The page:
While that's probably the case, EzzyB also mentioned "a bunch of teenagers from South Georgia" having "nuances, slang, dialect, and just plain laziness in their speech." Fair enough, but an author should be prepared to tone it down if it becomes too obscure.

That's why I've always cautioned, when using accents and regionalisms, you load up the first paragraph, so readers get a feel for the character's speech, but then cut it WAY back, only throwing in a few 'pet phrases'. That's just enough to remind the readers that they have an accent, but keeps the rest of their dialogue readable and understandable.

There's nothing worse than a beautifully written story that no one can finish because they can't understand the dialogue.

Ross at Play

@awnlee jawking

If the vernacular is too idiosyncratic, many SOL readers will drop the story and give it a poor score.

This comment is not directed at EzzyB. I assume his dialogue is comprehensible to readers.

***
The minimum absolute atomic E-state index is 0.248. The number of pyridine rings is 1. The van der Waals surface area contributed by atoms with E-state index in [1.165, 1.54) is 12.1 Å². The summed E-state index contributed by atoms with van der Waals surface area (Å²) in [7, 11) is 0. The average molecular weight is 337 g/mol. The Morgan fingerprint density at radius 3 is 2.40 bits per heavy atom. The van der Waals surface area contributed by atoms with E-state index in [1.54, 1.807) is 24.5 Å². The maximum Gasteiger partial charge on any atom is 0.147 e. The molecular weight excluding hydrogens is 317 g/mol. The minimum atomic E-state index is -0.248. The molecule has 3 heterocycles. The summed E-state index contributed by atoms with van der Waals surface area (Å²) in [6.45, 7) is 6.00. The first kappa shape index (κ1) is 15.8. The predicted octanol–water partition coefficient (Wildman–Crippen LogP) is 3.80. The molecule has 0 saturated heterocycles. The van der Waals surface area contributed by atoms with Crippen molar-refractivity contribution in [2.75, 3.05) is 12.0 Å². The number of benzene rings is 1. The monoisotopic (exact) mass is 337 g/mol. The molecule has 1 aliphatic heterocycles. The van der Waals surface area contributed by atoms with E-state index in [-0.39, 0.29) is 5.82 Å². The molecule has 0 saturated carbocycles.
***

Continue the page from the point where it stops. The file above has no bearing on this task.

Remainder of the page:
I'm simply agreeing with AJ that writing in the vernacular can be pushed too far.
* * *
There was one Man Booker Prize winner I bought, but never got more than a few pages into. The dialogue was all phonetically spelt in a Caribbean accent.
I don't care how good the story was, I wasn't going to struggle to make sense of it.

REP

Since this reader is also an author, it would be interesting to see how they handle character development. Do they simply say, John X speaks with a Southern accent, uses slang and colloquialisms, but always speaks in a grammatically perfect manner. (Yeah, I know that is a conflict.) :)